Young newcomers help raise over $13K for Charlottetown's QEH

·3 min read
Trumpeter Rey Tao was one of the performers at Gift for the Future charity concert held in Charlottetown July 22. (Thinh Nguyen/CBC - image credit)
Trumpeter Rey Tao was one of the performers at Gift for the Future charity concert held in Charlottetown July 22. (Thinh Nguyen/CBC - image credit)

Not long after 14-year-old Peter Ngo and his family arrived on P.E.I. from Vietnam, his father was rushed to the Queen Elizabeth Hospital with a health problem.

Ngo said he will always remember the doctors and nurses who treated his dad, and how well they took care of him.

So when he heard about a benefit concert to raise money for medical equipment at the QEH, he said he didn't hesitate to sign up to perform.

"They saved my dad from almost like the last minute of his life, so I'm thankful for them. That's why I'm here today."

Ngo can play nine different instruments. At the July 22 charity concert, Gift for the Future, he performed a rendition of Amazing Grace on the clarinet.

Thinh Nguyen/CBC
Thinh Nguyen/CBC

'Something that is worth doing'

The concert received donations from many newcomer groups on P.E.I. including the Chinese, Vietnamese and Egyptian communities, and raised more than $13,000 for the QEH Foundation, which raises funds to purchase medical equipment for the hospital.

Another 14-year-old performer, Rey Tao, came to the Island from China with his family four years ago. The trumpeter said he's interested in performing at events that can make a difference in the community.

In 2019, Tao won a gold medal at the P.E.I. Kiwanis Provincial Music Festival, but he said performing at charity concerts is a much more meaningful and rewarding experience.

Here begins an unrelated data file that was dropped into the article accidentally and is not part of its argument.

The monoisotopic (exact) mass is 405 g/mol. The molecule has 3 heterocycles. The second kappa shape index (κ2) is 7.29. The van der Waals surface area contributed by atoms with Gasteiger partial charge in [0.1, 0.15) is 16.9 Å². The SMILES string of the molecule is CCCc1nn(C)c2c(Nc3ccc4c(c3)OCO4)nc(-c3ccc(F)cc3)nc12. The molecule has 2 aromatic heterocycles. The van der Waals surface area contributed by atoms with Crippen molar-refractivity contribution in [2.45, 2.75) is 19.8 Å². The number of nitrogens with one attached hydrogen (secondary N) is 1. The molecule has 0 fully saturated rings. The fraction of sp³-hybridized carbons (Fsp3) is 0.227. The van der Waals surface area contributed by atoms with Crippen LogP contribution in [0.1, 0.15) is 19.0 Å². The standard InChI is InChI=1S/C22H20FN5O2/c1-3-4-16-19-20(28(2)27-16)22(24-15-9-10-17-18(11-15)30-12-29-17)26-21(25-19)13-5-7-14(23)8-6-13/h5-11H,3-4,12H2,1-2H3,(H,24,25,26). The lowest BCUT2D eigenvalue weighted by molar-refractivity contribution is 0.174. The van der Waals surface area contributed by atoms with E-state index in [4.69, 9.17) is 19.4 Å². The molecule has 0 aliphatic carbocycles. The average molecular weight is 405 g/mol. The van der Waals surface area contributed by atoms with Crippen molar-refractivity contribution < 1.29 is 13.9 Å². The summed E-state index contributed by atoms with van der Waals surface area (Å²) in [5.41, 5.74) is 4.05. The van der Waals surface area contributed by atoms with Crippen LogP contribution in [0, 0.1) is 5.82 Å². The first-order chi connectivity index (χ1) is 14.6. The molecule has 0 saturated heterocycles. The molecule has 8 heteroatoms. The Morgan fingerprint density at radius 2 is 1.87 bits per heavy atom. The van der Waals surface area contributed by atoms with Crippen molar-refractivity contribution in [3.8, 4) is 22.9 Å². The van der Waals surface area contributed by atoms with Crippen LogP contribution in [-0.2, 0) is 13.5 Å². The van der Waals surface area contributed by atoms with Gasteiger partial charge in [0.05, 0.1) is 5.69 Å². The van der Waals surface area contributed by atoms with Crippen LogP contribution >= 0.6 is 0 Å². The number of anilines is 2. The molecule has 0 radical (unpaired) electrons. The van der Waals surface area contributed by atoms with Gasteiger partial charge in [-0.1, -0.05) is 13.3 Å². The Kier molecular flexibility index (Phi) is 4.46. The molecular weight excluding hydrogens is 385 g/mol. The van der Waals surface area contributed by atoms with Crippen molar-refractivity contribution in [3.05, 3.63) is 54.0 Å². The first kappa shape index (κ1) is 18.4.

"It's a very interesting, unique way to show your passion for music and also raising money for others," Tao said.

So when his mother suggested he join the Gift for the Future lineup, he said he agreed right away.

Thinh Nguyen/CBC
Thinh Nguyen/CBC

"I feel like this concert is something that is worth doing," said Tao.

The show's art director Vivian Zhou said young performers like Ngo and Tao put in a lot of effort to make the show happen.

"They spent a lot of time practising instruments at home, hours and hours of practice," she said.

What it means to be a citizen artist

Zhou left China for P.E.I. nine years ago and recently graduated from an arts-based high school in the U.S.

That's where she learned the meaning of being a citizen artist, which inspired her to come back to the Island and help organize the show, Zhou said.

Thinh Nguyen/CBC
Thinh Nguyen/CBC

"I think being citizen artists means making art not only for yourself, but having the idea of your community in mind," she said.

"It just all becomes so much more meaningful when you're performing for your community, when you're making other people feel a sense of meaning through your performance, when you can enrich other people's lives by giving in any way you can."

Zhou said she spent about a month planning the concert, making sure rehearsals ran smoothly and that the performers had enough space for their equipment and to move around comfortably at St. James Presbyterian Church where the event took place.

"It was quite a bit of work," she said.

"I'm just thankful that we've raised so much money for the QEH Foundation, and also having this to be something actually enjoyable because the quality of these performances is just top-notch."

Thinh Nguyen/CBC
Thinh Nguyen/CBC

Zhou's mother, Lian Zhang, said she's happy to see a charity concert put together by young performers and volunteers. Zhang was one of the show's organizers and is also a board member of the QEH Foundation.

"I try to get young people together and then make a contribution to society when they're in their earlier age. I think that's very important," Zhang said.

"We come to the new land. We should all learn from each other, help each other."

Zhang said she's planning another charity concert for the fall to continue raising money for the QEH Foundation.

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